Thursday, December 29, 2005

Lost in Translation Part 2

No one's a bigger fan of Mike Winerip than I am, but I think there's something missing from his recent column in the NY Times about Somali immigrants. He suggests that they're being denied translation services, and are therefore unable to learn English.

Actually, regardless of which classes they may or may not be taking, it's remarkable for kids to spend two years in the US without acquiring a significant amount of English. Also, while I do not oppose bilingual education, it is not absolutely necessary. Immersion ought to work for anyone. There's something really wrong here.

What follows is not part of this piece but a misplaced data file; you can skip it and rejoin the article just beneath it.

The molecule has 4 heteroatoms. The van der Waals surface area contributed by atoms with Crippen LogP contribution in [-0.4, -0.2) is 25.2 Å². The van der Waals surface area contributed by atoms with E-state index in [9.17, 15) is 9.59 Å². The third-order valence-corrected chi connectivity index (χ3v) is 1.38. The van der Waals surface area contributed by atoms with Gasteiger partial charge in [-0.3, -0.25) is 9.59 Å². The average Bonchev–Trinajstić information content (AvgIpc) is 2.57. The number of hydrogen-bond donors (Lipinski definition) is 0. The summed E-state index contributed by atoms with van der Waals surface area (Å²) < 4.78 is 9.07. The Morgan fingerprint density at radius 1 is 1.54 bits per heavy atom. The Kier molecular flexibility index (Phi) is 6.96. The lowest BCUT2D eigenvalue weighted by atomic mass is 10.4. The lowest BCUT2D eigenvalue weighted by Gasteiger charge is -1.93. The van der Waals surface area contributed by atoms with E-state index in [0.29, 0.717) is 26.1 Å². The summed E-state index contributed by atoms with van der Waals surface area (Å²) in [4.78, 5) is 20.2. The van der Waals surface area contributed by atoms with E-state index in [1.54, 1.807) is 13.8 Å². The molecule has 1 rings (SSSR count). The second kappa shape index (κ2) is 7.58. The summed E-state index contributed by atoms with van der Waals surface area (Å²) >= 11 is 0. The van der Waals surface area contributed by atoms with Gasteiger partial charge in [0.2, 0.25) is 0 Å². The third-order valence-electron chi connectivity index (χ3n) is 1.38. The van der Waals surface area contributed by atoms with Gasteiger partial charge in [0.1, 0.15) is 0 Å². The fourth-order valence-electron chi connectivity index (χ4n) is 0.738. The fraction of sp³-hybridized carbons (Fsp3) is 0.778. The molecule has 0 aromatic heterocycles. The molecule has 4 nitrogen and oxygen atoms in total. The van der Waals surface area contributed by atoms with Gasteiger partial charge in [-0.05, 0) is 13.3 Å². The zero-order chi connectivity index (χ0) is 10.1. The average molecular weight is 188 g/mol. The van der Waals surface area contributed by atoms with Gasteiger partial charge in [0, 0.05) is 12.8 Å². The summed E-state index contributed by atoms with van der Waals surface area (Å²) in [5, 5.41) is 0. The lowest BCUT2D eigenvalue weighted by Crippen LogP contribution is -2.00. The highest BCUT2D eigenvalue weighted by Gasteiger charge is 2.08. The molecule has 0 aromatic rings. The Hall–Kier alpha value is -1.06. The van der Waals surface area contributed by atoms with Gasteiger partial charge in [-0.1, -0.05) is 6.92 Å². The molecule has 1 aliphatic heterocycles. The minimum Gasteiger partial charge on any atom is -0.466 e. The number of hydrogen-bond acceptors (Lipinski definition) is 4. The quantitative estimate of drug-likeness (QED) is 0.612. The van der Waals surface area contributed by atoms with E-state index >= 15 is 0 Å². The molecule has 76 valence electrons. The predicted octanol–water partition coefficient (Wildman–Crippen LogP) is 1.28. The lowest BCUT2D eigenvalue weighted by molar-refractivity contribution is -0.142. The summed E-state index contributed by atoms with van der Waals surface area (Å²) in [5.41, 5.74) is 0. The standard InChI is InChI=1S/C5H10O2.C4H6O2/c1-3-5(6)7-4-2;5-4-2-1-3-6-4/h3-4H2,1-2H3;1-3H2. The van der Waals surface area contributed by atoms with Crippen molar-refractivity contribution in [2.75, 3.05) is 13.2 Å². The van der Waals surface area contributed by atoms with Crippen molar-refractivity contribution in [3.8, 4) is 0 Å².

It could certainly be the inability of some of these kids to read that hinders them in many areas, but they still ought to pick up verbal English.

Winerip says their "English immersion" teachers explain in English and clarify in Spanish, for the benefit of the majority. If you're not an educator, you may be unfamiliar with specific pedagogical jargon, but we in the business refer to individuals who engage in such practices as "bad" or sometimes, the more colorful "clueless and incompetent" teachers.

If these kids were in my beginning ESL classes, I would force them to speak English, whether they liked it or not, by any and all means necessary. For me, that's fairly standard practice.

Those of us who sat through years of language classes, receiving passing grades, but learning little or nothing know this--translation is not, primarily, how kids acquire language.

Participation is.
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